- Last Updated on 10:50 AM 01/06/10
- BY Paula I. Bryant
Virginia Tech is in the process of stepping out of its leadership role with the Modeling and Simulation (M&S) Center of Excellence at Riverstone, and the Halifax County Industrial Authority will assume implementation, former M & S Center Executive Director Dr. Carole Inge confirmed.
“Virginia Tech decided in August to step out of the leadership role due to the Halifax County Industrial Development Authority needing to implement the program,” Inge said.
Inge said although Virginia Tech will no longer oversee the program, she will continue to consult with the Halifax County IDA as needed. However, she said Virginia Tech cannot manage centers long-term without a business case and without state funding that is consistent, “thus the reason for our decision.”
Nearly three years ago, Inge said she carried out a series of studies to identify the potential for business development and growth at Riverstone Technology Park.
The goal was to create an economic model that would attract companies to the region and help sustain existing companies, especially those in the engineering and scientific arenas.
When she arrived at Riverstone, Inge said she recalls thinking that Riverstone had a lot of promise, and soon thereafter, the local leadership went to work developing the model and raising the funds for the modeling and simulation and energy centers.
Soon after the Virginia Tech Riverstone studies were complete, the Virginia Tobacco Commission funded five regional energy centers for a total of $36 million.
Inge said working with Delegate Clarke Hogan, they were instrumental in making Riverstone one of the five Virginia energy centers, with its mission to commercialize energy technologies.
“Virginia Tech’s overall goal was to create a regional emphasis in Southern Virginia with three targeted locations for initial deployment: the Institute for Advanced Learning and Research (IALR), Virginia International Raceway (VIR) and Riverstone Technology Park,” she explained.
These locations and their high technology projects serve as beacons for economic transformation, Inge added, and all three focused on research, development and commercialization in separate technology areas.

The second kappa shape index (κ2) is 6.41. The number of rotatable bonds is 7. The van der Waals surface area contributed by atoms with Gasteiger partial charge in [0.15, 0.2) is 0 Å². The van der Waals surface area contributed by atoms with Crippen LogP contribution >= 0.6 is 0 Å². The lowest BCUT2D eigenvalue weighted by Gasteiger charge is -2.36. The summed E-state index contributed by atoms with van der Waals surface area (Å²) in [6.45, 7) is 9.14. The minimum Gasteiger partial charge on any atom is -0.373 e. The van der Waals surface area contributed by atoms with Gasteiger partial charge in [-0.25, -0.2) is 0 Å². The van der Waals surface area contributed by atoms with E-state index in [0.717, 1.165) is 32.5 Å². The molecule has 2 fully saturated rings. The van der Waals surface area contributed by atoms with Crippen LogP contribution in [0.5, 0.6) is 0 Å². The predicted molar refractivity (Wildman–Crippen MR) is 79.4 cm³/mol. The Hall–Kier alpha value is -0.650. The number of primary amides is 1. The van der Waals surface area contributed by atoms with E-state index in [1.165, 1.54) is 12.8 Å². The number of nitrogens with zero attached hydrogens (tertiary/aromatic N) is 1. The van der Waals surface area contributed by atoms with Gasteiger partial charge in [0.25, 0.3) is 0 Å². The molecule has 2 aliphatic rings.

Through its outreach and extension services, Virginia Tech has recently taken an active role in providing leadership to small rural communities in need. Since the creation of the IALR, VIR and Riverstone projects, Inge said this region has benefited from Virginia Tech’s services in areas such as the environment, energy, autonomous vehicles, unmanned vehicle systems and a vast variety of technical areas for which Virginia Tech has great expertise.
Virginia Tech is known for developing these types of technology-focused efforts, but when they are mature, the goal is to transition them to local or regional leadership for implementation, Inge said.
As with all projects, they go through stages, she said.
One month ago, following the transfer of the Tobacco Commission funding from the Higher Education Foundation to the Halifax IDA, Virginia Tech and Inge began to take a less active leadership role in the Riverstone project.
“Virginia Tech is known for creating innovative models as opposed to managing them long term,” she continued. “We are not in the technology management business, but rather Research One (R1) universities are forging new paths and creating new models, and when the models get past the incubation phase, we (the university) like to see the local leadership develop the management structure for their own long term success, and we think Riverstone is at that point.”
According to Inge, Virginia Tech does not have the state funding to manage Riverstone’s technology programs long-term. As opposed to the efforts at the Riverstone facility, IALR and SVHEC have been sustainable for all these years because they receive significant state funding, while the personnel working to develop Riverstone do not.
Tobacco Commission funded operations is limited at $375,000 for three years, and the Riverstone Modeling and Simulation Center requires a minimum of $800,000 a year or needs a for-profit model with shared equity stake in start-ups, she added.
For the past month Inge said she has received calls from the western part of the tobacco region and from northern parts of Virginia since “the leaders of these communities desire to create a similar model to the one designed for Halifax County.
“This community should be proud they took the risk to go first,” Inge said.
Virginia Tech also has been approached by a large Fortune 100 defense firm to develop a national clean energy incubator model in the Washington Metropolitan area, and they are now considering that opportunity, she added.
After the procurement of over $12 million from local, state, federal and Tobacco Commission sources, the Riverstone Modeling and Simulation Center equipment and software is now on site, and the modeling and simulation center is almost complete, Inge said.